APPENDIX. — No. VI. 333
1672 petatis suae 77. In hac Urna simul cum eo recubant prior ejus Uxor Helena
Lindesay ac decern eorum liberi placuit hie inscribere anagramrna a Seipso corn-
Magistro Davidi Carnegy
Grandis Jesu due me gratia
Dum digo in terris expectans Gaudia coeli
Me ducat semper tua Gratia Grandis Jesu."
Tablets bearing the following inscriptions are in tbe family burial-place of
Balmadies. This Cemetery is near the Aldbar Kailway Station, is called
Chapel-yard, and the door lintel bears "ANO. MDCLXIX." From this period,
till 1849, a complete record of the lairds and ladies of Balmadies can be gleaned
from the tombstones : —
" Mrs Margaret Lindsay daughter to Sir Alexander Lindsay of Evliek first
married to the laird of Findourie and thereafter to James Piersone of Balmadies to
whom she bore seven sons she died about the 56 year of her age on the 11 or 12 of
May 1714 and here interred on the 18 a virtueus and religious lady — Me mento
"Mrs Elizabeth Arbuthnot sister German to the present laird of Findourie
died of a deceiy about the 18 year of her age a beautiful virtuous and religious
young lady and was here interred some years before her mothers death — Me mento
No. VI.— Page 181.
Extracts from Petition and Complaint of Mr. George Tytler, Minister of Feme, to
the Heritors of the Parish, against John Dildarg, Schoolmaster. — January
It appears that John Dildarg was appointed schoolmaster of Feme, pro tem-
pore, about 1763-4. According to Mr. Tytler's complaint, he was so unqualified for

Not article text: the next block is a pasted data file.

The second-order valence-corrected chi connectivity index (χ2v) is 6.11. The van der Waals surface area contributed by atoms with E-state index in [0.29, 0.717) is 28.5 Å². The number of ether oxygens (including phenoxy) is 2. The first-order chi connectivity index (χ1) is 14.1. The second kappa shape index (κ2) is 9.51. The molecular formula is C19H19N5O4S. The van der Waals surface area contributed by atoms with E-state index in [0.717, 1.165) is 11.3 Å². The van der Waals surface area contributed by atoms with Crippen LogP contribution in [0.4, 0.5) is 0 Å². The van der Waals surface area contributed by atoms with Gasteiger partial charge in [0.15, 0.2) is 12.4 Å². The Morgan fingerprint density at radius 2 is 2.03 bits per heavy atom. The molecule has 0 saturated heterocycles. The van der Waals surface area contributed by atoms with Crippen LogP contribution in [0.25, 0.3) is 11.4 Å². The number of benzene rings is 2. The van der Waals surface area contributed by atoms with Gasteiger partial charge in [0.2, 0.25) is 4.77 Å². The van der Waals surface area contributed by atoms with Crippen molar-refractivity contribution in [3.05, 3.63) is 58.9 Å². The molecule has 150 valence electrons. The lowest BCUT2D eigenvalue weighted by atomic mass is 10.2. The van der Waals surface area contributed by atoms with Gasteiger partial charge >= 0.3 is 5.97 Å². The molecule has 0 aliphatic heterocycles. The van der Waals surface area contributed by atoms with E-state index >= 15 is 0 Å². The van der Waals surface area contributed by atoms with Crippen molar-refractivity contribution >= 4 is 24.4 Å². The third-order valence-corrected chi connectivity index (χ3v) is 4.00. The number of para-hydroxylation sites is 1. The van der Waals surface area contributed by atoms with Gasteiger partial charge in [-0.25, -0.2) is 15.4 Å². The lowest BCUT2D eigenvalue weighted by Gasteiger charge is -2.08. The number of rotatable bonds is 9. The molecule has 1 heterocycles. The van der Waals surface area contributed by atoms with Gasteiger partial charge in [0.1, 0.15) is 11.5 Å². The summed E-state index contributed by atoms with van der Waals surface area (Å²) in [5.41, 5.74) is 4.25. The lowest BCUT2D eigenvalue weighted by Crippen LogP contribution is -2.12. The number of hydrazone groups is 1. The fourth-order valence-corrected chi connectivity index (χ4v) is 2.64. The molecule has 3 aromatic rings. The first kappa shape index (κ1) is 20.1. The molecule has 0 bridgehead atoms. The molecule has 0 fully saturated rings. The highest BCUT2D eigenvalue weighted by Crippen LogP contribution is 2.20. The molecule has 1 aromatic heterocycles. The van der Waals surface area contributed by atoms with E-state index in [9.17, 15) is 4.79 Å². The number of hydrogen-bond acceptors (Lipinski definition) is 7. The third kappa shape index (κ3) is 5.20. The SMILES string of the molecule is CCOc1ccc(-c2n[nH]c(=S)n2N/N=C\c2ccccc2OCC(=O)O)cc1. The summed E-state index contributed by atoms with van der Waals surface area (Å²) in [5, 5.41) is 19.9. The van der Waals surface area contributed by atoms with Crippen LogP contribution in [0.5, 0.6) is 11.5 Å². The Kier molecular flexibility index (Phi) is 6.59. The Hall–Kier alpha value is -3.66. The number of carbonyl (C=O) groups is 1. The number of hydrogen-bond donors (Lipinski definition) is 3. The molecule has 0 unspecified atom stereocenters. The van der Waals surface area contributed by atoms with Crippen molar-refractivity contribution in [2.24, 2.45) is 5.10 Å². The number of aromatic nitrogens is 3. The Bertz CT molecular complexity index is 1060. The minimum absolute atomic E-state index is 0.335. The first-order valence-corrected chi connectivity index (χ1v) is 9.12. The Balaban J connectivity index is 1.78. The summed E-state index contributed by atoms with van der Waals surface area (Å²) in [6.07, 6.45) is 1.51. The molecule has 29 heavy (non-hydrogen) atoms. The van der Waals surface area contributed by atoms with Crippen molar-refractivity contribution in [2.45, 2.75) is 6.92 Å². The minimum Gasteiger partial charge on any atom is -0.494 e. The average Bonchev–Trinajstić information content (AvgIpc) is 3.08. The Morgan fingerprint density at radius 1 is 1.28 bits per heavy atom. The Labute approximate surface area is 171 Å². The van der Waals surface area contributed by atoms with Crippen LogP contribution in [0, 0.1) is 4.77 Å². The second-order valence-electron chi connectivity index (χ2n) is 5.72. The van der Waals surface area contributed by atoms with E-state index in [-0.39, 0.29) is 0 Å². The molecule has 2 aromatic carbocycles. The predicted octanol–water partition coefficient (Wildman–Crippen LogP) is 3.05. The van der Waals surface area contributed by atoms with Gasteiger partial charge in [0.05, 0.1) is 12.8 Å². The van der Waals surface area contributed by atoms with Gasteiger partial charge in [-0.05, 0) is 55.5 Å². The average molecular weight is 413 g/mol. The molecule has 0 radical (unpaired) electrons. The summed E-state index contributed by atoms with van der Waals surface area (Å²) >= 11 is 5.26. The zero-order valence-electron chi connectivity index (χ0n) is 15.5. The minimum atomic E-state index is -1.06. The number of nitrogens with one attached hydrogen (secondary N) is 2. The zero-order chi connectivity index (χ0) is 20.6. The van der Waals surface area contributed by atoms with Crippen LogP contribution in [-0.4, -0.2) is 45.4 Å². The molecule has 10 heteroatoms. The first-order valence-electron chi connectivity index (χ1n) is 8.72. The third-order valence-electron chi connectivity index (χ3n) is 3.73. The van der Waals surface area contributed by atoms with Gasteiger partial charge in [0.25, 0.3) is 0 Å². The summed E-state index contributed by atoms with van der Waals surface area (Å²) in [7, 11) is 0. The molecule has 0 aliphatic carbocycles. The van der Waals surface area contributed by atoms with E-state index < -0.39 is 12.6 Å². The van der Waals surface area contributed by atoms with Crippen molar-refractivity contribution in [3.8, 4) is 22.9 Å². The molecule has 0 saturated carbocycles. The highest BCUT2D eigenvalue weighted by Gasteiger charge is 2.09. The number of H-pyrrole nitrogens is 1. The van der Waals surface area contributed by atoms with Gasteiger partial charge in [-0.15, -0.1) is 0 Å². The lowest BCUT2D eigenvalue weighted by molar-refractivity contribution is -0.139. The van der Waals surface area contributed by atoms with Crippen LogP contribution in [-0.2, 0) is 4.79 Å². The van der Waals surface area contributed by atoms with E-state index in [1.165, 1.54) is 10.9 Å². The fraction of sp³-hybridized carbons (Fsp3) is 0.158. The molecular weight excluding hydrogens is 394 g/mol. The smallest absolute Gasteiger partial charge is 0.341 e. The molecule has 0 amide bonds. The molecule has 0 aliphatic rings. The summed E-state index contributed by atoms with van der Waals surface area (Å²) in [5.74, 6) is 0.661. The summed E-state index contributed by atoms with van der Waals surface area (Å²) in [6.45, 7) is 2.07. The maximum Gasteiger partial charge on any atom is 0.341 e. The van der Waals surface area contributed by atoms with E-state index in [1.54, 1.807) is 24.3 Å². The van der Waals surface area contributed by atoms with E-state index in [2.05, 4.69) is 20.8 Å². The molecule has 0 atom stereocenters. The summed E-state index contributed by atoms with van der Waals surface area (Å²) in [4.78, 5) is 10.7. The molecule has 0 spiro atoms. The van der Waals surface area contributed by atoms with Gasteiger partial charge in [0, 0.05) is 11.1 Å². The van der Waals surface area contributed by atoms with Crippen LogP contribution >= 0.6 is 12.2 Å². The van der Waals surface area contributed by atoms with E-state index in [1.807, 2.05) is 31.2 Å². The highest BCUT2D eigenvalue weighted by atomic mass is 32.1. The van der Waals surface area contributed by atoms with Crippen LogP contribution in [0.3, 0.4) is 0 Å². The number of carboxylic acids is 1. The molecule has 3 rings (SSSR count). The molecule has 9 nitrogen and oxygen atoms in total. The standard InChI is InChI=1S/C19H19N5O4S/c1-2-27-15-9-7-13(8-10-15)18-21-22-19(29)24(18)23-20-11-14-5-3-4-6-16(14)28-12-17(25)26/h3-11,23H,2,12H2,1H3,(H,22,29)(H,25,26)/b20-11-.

the office of precentor that " singing psalms was like to wear out of the church,"
and he became so turbulent that no person would " entertain him as a lodger." He
also intermeddled with the minister's affairs, and threatened " law processes against
him " — tried to detract from his character, and " weaken his hands in the exercise
of his ministry," &c. But the more immediate cause of the quarrel betwixt him and
the minister, which will be sufficiently explained by the following curious extracts,
arose from Dildarg propagating the doctrine of the " unlawfulness of eating blood."
" Lifted up," as the Complaint bears, " with a conceit of his own knowledge," the
schoolmaster wrote a discourse on the subject of blood-eating, and tried to make
proselytes of all and sundry. The complaint proceeds thus : —
" That he carried the point of blood-eating so far, that he attempted, not in a
private, but in a very public manner, even in the presence of minister, elders, and
communicants (among which last he thought he had formed a party), anent admis-
sion to the Lord's Table, to get it enacted that none should be received into com-
* There is an account of the expenses of this young lady's funeral among the Findowrie
Papers. It contains many curious items well worthy preservation, but want of space compels
us to omit it. The total cost amounted to £332 10s. 4d. Scots, or £27 14s. 2Jd.